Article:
Fall 2013 Semester
Blended delivery (online/on-campus)
Introduces the principles, styles, and strategies that influence technical, scientific, business, and institutional writing. Learners assess the elements of good style and the mechanics of writing using an analysis of various writing styles and formats and discussion. Considers the role and responsibilities of the professional writer.
PCOM 631 Professional Writing and Publishing is a three-credit course offered in the MA in Professional Communication program. Each credit assumes 33 hours of learner effort.
Blended Delivery and Course Dates
PCOM 631 is delivered blended. The course runs from month date to October 21, 2013 to January 19, 2014 (10 weeks total).
- Pre-Residency: October 21 to November 8, 2013
- On-Campus Residency: November 18 to December 6, 2013
- Post-Residency: December 16, 2013 to January 19, 2014
Pre-requisites and Co-requisites
There are no pre- or co-requisites to PCOM 631 Professional Writing and Publishing
Final Date for Voluntary Withdrawal
The final date for Voluntary Withdrawal from this course is December 5, 2013. Note the VW date must be before the 50% point of the course.
In this course, students will learn the basics of how to write and sell nonfiction articles for publication in commercial and trade periodicals. Students will learn to study target markets, writing to optimize chances of making a sale. By exchanging feedback with peers, students will also acquire interpersonal skills essential to professional writing success, including the ability to set out, discuss and follow agreed guidelines, receive constructive criticism orally and in writing, and execute edits and re-writes following editorial feedback. Students will also acquire a broader understanding of the periodical and professional writing business generally.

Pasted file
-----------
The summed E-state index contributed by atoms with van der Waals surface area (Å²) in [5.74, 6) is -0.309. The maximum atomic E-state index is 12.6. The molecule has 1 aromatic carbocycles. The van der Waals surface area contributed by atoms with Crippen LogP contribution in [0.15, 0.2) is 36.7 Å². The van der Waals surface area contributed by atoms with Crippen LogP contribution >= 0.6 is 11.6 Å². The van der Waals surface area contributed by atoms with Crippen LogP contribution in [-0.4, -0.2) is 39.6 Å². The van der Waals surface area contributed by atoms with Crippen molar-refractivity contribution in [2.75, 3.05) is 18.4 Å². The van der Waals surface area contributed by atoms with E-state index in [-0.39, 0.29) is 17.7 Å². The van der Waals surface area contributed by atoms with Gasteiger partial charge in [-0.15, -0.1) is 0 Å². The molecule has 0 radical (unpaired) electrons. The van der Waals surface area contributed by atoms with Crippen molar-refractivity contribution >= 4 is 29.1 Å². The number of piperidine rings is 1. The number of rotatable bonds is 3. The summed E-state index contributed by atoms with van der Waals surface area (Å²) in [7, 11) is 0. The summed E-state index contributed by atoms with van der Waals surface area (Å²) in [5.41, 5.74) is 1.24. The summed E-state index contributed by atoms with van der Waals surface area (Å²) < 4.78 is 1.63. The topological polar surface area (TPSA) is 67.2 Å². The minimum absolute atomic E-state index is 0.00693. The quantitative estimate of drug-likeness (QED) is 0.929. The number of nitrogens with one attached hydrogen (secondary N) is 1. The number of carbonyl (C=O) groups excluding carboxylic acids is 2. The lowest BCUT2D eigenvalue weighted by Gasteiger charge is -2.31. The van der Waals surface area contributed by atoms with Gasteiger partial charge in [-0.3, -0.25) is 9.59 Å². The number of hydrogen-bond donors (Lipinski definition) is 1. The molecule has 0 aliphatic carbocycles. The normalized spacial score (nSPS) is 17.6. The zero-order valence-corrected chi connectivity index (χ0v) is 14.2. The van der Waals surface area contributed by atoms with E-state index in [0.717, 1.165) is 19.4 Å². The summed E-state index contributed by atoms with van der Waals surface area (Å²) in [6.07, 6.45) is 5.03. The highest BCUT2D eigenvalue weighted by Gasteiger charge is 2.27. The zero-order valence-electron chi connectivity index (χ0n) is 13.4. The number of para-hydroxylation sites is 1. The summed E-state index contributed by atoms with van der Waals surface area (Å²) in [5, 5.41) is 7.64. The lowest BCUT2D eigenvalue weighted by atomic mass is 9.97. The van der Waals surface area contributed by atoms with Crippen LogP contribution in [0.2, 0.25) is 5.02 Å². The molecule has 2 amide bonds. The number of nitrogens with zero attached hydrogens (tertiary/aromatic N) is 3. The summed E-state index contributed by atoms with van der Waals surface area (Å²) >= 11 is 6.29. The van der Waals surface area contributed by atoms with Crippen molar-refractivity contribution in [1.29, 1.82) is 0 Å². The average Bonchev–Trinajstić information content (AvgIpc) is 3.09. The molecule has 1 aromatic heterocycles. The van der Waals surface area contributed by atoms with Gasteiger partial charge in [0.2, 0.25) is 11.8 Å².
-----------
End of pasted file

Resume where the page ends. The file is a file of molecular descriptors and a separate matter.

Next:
Increasingly nowadays magazine “writing” is multimodal. Multimodal compositions commonly include writing, photography, and video . This course therefore focuses on producing research-based compositions that satisfy—at professional but technically introductory levels—the stylistic conventions of these three modes.
One of the most ideal genres of multimodal composition is the ethnographic one. Ethnographic research—defined broadly as research that actively attempts to take the perspective of an individual or a small group of people by seeking to understand the significance of their experiences, practices, values, and representations—can be powerfully rendered by the triangulation of photography, writing, and video. Such multimodal compositions have the ability to offer multiple and vivid perspectives on diverse lifeworlds, as well as the capacity to bridge the gap between academic and popular knowledge.